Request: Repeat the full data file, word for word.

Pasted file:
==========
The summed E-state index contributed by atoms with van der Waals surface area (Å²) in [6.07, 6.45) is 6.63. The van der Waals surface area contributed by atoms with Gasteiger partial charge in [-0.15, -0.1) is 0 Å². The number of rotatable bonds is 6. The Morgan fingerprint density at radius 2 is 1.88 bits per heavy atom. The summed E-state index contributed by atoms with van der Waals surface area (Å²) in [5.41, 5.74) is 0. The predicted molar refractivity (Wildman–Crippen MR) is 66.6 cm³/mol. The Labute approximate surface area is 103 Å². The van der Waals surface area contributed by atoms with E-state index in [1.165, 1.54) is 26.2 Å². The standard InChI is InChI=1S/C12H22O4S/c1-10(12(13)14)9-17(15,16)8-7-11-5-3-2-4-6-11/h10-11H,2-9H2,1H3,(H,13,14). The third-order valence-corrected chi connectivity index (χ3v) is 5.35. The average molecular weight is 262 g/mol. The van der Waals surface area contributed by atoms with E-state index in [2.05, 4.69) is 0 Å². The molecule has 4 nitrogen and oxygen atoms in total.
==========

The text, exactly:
The summed E-state index contributed by atoms with van der Waals surface area (Å²) in [6.07, 6.45) is 6.63. The van der Waals surface area contributed by atoms with Gasteiger partial charge in [-0.15, -0.1) is 0 Å². The number of rotatable bonds is 6. The Morgan fingerprint density at radius 2 is 1.88 bits per heavy atom. The summed E-state index contributed by atoms with van der Waals surface area (Å²) in [5.41, 5.74) is 0. The predicted molar refractivity (Wildman–Crippen MR) is 66.6 cm³/mol. The Labute approximate surface area is 103 Å². The van der Waals surface area contributed by atoms with E-state index in [1.165, 1.54) is 26.2 Å². The standard InChI is InChI=1S/C12H22O4S/c1-10(12(13)14)9-17(15,16)8-7-11-5-3-2-4-6-11/h10-11H,2-9H2,1H3,(H,13,14). The third-order valence-corrected chi connectivity index (χ3v) is 5.35. The average molecular weight is 262 g/mol. The van der Waals surface area contributed by atoms with E-state index in [2.05, 4.69) is 0 Å². The molecule has 4 nitrogen and oxygen atoms in total.